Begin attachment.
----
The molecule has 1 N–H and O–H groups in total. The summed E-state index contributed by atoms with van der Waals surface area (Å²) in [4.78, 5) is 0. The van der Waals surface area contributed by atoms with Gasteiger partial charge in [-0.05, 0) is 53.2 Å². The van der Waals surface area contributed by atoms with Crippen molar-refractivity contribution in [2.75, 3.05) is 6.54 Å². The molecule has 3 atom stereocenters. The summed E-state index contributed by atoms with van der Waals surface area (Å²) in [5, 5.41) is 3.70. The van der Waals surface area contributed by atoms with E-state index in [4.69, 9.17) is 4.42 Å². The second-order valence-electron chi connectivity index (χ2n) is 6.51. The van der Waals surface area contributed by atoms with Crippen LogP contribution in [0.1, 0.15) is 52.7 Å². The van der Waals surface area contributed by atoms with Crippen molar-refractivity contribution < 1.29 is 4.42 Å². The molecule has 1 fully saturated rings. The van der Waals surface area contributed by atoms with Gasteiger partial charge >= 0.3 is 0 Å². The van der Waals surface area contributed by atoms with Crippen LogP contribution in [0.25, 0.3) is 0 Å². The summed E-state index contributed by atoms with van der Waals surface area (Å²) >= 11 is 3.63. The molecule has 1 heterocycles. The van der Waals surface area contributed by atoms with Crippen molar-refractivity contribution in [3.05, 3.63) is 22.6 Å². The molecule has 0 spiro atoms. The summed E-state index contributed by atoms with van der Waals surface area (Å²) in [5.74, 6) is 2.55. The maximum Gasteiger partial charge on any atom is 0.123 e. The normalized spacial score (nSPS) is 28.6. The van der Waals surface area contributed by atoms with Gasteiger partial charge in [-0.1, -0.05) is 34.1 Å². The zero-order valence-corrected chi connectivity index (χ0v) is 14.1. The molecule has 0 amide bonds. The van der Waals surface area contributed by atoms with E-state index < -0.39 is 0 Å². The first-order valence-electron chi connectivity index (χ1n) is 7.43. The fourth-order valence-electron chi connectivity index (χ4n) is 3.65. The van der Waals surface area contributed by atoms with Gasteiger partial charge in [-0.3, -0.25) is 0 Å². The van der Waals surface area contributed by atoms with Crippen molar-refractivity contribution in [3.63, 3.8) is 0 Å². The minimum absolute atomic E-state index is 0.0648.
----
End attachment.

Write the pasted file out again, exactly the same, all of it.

The molecule has 1 N–H and O–H groups in total. The summed E-state index contributed by atoms with van der Waals surface area (Å²) in [4.78, 5) is 0. The van der Waals surface area contributed by atoms with Gasteiger partial charge in [-0.05, 0) is 53.2 Å². The van der Waals surface area contributed by atoms with Crippen molar-refractivity contribution in [2.75, 3.05) is 6.54 Å². The molecule has 3 atom stereocenters. The summed E-state index contributed by atoms with van der Waals surface area (Å²) in [5, 5.41) is 3.70. The van der Waals surface area contributed by atoms with E-state index in [4.69, 9.17) is 4.42 Å². The second-order valence-electron chi connectivity index (χ2n) is 6.51. The van der Waals surface area contributed by atoms with Crippen LogP contribution in [0.1, 0.15) is 52.7 Å². The van der Waals surface area contributed by atoms with Crippen molar-refractivity contribution < 1.29 is 4.42 Å². The molecule has 1 fully saturated rings. The van der Waals surface area contributed by atoms with Gasteiger partial charge >= 0.3 is 0 Å². The van der Waals surface area contributed by atoms with Crippen LogP contribution in [0.25, 0.3) is 0 Å². The summed E-state index contributed by atoms with van der Waals surface area (Å²) >= 11 is 3.63. The molecule has 1 heterocycles. The van der Waals surface area contributed by atoms with Crippen molar-refractivity contribution in [3.05, 3.63) is 22.6 Å². The molecule has 0 spiro atoms. The summed E-state index contributed by atoms with van der Waals surface area (Å²) in [5.74, 6) is 2.55. The maximum Gasteiger partial charge on any atom is 0.123 e. The normalized spacial score (nSPS) is 28.6. The van der Waals surface area contributed by atoms with Gasteiger partial charge in [-0.1, -0.05) is 34.1 Å². The zero-order valence-corrected chi connectivity index (χ0v) is 14.1. The molecule has 0 amide bonds. The van der Waals surface area contributed by atoms with E-state index < -0.39 is 0 Å². The first-order valence-electron chi connectivity index (χ1n) is 7.43. The fourth-order valence-electron chi connectivity index (χ4n) is 3.65. The van der Waals surface area contributed by atoms with Gasteiger partial charge in [-0.3, -0.25) is 0 Å². The van der Waals surface area contributed by atoms with Crippen molar-refractivity contribution in [3.63, 3.8) is 0 Å². The minimum absolute atomic E-state index is 0.0648.